In the survey, conducted in second half of October, 44 percent of respondents expect tariffs and trade wars to lead to higher domestic prices for their goods in the U.S. over the next two years. Only 3 percent expect selling prices to fall. Although companies of all sizes expect to see widespread domestic price hikes, larger firms anticipate the biggest impact.
Siân Jones, economist at IHS Markit, said a key finding of the panel of 800 U.S. manufacturing companies surrounded price pressures, with many pointing to tariffs as a key threat to future growth.
“Although input prices are expected to rise further, firms foresee greater opportunities to increase output charges to help alleviate pressures on margins,” Jones noted.
In addition, 11 percent said tariffs and other trade-war factors will lead them to reduce their output abroad and relocate production back to the U.S. Asked whether such measures will encourage the shift of more production abroad, 12 percent said it would. The expected transfer of production abroad was most pronounced among larger companies.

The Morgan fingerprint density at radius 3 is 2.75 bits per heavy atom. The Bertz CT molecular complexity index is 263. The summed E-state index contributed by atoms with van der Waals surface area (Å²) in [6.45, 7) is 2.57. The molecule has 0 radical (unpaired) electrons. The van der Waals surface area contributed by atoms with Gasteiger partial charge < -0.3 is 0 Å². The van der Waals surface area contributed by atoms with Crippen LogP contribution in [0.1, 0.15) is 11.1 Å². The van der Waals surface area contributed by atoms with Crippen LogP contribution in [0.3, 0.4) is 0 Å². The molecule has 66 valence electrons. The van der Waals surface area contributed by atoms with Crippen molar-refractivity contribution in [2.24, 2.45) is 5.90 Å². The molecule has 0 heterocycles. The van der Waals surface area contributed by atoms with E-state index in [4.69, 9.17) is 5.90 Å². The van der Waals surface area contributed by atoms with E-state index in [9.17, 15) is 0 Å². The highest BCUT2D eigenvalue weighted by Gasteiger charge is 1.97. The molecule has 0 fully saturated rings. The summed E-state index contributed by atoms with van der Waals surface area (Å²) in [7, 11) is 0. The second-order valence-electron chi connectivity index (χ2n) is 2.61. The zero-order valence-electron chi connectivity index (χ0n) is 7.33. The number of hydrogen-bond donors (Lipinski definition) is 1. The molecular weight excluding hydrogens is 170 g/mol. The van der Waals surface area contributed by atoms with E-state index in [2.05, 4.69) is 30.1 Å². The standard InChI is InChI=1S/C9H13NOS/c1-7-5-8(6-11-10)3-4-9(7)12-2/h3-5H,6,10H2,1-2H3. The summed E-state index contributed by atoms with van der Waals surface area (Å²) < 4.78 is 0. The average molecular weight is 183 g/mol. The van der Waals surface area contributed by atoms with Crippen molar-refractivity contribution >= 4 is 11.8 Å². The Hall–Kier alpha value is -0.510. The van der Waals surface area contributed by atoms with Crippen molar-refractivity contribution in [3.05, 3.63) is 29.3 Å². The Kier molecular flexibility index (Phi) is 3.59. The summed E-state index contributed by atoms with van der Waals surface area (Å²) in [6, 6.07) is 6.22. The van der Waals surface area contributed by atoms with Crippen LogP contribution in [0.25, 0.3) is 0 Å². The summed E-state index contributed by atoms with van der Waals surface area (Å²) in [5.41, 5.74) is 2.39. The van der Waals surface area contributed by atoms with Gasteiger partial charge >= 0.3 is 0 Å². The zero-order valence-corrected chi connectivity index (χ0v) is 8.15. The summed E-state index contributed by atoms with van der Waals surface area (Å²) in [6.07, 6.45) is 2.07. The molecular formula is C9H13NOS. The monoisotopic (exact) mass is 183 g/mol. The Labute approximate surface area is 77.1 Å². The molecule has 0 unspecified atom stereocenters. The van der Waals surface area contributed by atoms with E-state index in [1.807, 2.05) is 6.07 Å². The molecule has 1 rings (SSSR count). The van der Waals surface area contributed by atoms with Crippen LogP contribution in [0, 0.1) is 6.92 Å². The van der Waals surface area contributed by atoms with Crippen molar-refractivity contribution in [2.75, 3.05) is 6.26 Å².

Among the positives, respondents noted expected boosts in domestic employment and, to a far lesser extent, planned investment spending.
Twice as many companies, or 15 percent, reported that they will increase their domestic payroll numbers over the next two years due to tariffs and trade war measures than the 7 percent that said they will cut their U.S.-based workforce.
As to the impact in investments, 12 percent of the U.S. manufacturers said they expect to increase their planned investments over the next two years compared to 9 percent expecting to postpone or cancel existing investment plans.
The survey formed part of IHS Markit’s Business Outlook Survey conducted three times per year. The October survey found U.S. business confidence regarding the year ahead to have weakened compared to earlier in the year, though it’s still stronger than the global average.
Especially weak optimism was seen in Europe and China, with China dropping to its lowest since 2009. Meanwhile, U.S. producer prices were set to rise at the fastest pace in three years over the coming 12 months. But profit expectations dipped to the lowest since February 2017 and were often linked to the impact of tariffs and trade wars.
The survey revealed that tariffs, trade wars, supply problems, rising interest rates, higher prices, staff shortages and a slowing economy were the most commonly cited threats to the business outlook.